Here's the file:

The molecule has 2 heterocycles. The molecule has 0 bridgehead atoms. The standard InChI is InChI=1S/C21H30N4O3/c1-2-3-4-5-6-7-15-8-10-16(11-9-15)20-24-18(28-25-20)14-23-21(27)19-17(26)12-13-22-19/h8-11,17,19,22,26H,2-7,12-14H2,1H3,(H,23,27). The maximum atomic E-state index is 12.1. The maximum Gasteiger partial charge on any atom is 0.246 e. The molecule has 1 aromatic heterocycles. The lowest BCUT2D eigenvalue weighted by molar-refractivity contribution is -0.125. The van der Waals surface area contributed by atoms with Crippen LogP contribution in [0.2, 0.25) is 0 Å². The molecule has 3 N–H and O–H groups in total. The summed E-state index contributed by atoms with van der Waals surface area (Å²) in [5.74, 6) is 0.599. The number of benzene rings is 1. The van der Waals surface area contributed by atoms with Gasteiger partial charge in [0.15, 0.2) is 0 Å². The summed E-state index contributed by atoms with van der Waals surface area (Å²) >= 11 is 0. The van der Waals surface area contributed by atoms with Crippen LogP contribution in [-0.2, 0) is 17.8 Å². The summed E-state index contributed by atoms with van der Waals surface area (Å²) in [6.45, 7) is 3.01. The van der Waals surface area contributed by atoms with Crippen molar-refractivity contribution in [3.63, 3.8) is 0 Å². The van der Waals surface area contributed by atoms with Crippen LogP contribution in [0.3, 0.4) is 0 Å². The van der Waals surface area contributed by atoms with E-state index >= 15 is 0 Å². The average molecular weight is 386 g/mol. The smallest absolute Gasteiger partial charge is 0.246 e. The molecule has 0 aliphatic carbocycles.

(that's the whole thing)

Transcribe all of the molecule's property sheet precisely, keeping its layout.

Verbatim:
The molecule has 2 heterocycles. The molecule has 0 bridgehead atoms. The standard InChI is InChI=1S/C21H30N4O3/c1-2-3-4-5-6-7-15-8-10-16(11-9-15)20-24-18(28-25-20)14-23-21(27)19-17(26)12-13-22-19/h8-11,17,19,22,26H,2-7,12-14H2,1H3,(H,23,27). The maximum atomic E-state index is 12.1. The maximum Gasteiger partial charge on any atom is 0.246 e. The molecule has 1 aromatic heterocycles. The lowest BCUT2D eigenvalue weighted by molar-refractivity contribution is -0.125. The van der Waals surface area contributed by atoms with Crippen LogP contribution in [0.2, 0.25) is 0 Å². The molecule has 3 N–H and O–H groups in total. The summed E-state index contributed by atoms with van der Waals surface area (Å²) in [5.74, 6) is 0.599. The number of benzene rings is 1. The van der Waals surface area contributed by atoms with Gasteiger partial charge in [0.15, 0.2) is 0 Å². The summed E-state index contributed by atoms with van der Waals surface area (Å²) >= 11 is 0. The van der Waals surface area contributed by atoms with Crippen LogP contribution in [-0.2, 0) is 17.8 Å². The summed E-state index contributed by atoms with van der Waals surface area (Å²) in [6.45, 7) is 3.01. The van der Waals surface area contributed by atoms with Crippen molar-refractivity contribution in [3.63, 3.8) is 0 Å². The van der Waals surface area contributed by atoms with Crippen LogP contribution in [0.3, 0.4) is 0 Å². The van der Waals surface area contributed by atoms with E-state index >= 15 is 0 Å². The average molecular weight is 386 g/mol. The smallest absolute Gasteiger partial charge is 0.246 e. The molecule has 0 aliphatic carbocycles.